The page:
as a whole, the findings imply that societal consumption patterns should be sensitive
to aspects of environmental impact and social justice, even if altruistic motivations
DOBIN YIM & SIVA VISWANATHAN
"Networks of Green People: Dynamic Network Closure and Prosocial Behaviors in
Online Communities," Presented at CIST 2010: Conference on
Information Systems and Technology, INFORMS Annual Meeting Austin, Texas
November 6-7, 2010.
There is a growing interest in designing incentives to foster “green” or prosocial
behavior in environment sustainability. We show that online social network is conducive
to energy saving behavior through social influence. Using data collected from online
community Carbonrally.com, we show that slower growing groups perform better in
energy reduction. In addition, we also show that the strength of ties and group
characteristics that individuals belong to are important predictors of prosocial
outcome. We present results and implication of our study.
"Efficient Utilization of Mobile Facilities in Humanitarian
The management of humanitarian relief is increasingly complex. Relief requests
are diverse and varied; they occur across different sectors including educational
activities, health, disaster relief, refugee assistance, poverty eradication, etc.
The authors’ research develops algorithms for the efficient routing and utilization
of mobile facilities.
"Employee Health: A Value Creating Organizational Resource,"
Presented at the 2009 Academy of Management Annual Meeting in
Chicago, Illinois, August 2009
Draws upon the resource-based view and past research on health promotion and
health care cost management to examine the implications of employee health and its
underlying components as organizational level constructs. The authors develop a
model that explains the process by which the components (health motivation, health
risk, and healthy behaviors) impact organizational outcomes
LORI KIYATKIN, RHONDA REGER & ROBERT BAUM
"The Purpose of Business: Corporations Are More Progressive
than U.S. Business Schools," Working paper presented at three
conferences. Selected for inclusion in the poster session and Virtual
Global Forum at the 2009 Global Forum for Business as an Agent of World
Benefit: "Manage by Designing in an Era of Massive Innovation," held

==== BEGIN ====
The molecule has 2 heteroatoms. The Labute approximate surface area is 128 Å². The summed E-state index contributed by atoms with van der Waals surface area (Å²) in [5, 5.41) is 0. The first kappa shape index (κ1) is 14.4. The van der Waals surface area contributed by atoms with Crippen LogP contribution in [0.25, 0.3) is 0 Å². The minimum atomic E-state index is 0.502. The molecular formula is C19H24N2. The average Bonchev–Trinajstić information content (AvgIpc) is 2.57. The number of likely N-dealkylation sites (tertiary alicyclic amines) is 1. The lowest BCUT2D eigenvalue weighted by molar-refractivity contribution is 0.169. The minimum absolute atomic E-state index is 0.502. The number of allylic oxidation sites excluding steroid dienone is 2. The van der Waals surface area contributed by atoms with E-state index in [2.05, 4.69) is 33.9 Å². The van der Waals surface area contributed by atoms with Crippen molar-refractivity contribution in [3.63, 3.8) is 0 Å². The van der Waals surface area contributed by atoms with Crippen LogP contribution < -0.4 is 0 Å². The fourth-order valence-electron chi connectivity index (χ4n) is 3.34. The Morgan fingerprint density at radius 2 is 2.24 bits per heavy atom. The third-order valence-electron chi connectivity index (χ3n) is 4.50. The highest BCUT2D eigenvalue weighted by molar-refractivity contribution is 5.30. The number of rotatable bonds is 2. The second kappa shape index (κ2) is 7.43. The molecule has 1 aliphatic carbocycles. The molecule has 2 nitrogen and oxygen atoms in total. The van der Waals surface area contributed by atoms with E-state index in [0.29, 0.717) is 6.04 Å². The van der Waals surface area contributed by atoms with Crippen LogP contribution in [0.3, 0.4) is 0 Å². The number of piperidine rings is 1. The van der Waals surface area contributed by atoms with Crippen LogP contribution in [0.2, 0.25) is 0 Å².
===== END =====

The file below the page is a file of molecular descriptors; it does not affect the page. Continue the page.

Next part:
June 2-5, 2009, in Cleveland.
Examines how leading corporations and U.S. business schools are differently characterizing
the purpose of business on their organizational websites, and what needs to change
in order for U.S. business schools to assume their proper role as thought leaders
for social progress.
MINGFENG LIN, NAGPURNANAND PRABHALA & SIVA VISWANATHAN
"Judging Borrowers by the Company They Keep: Social Networks and Adverse Selection
in Online Peer-to-Peer Lending," Presented
at the Western Finance Association 2009 Annual Meeting.
The authors study the online market for peer-to-peer (P2P) lending, in which
individuals bid on unsecured microloans sought by other individual borrowers. Using
a large sample of consummated and failed listings from the largest online P2P lending
marketplace - Prosper.com, the authors test whether social networks lead to better
lending outcomes, focusing on the distinction between the structural and relational
aspects of networks. While the structural aspects have limited to no significance,
the relational aspects are consistently significant predictors of lending outcomes,
with a striking gradation based on the verifiability and visibility of a borrower's
ROBERT M. SHEEHAN
“Mission Gap: The Missing Driver for Nonprofit Strategy,”
paper presented for Academy of Management, International
Conference, August 10, 2009, Chicago, IL.
Examines the differing purposes of for profits and nonprofits, and the implications
of those differences for strategy development. The concept of “mission gap” is offered
as a tool for translating notions of competitive strategy into the nonprofit environment.
"How Well Do Institutional Theories Explain Firms’
Perceptions of Property Rights?" Review of Financial Studies,
How do firms in different countries perceive the protection of property rights?
The author examines the effect on institutions and the legal system, as well as
the effect of ethnic differences on property rights.
"Financing Patterns Around the World: The Role of
Institutions," Journal of Financial Economics, 2008, 467-487
Is small firms’ access to capital different than large firms, especially in developing
countries? Do institutions matter?
Incentives, Economic Specialization, and Financial Crises in Emerging
Economies," Journal of International Money
and Finance, 27 (5), Sept 2008, pp. 707-732
The author models the vulnerability of an economy to a financial crisis as arising
from the interaction of the degree of economic specialization and bank debt financing.
IOANNIS GAMVROS, RICHARD NIDEL & S. RAGHAVAN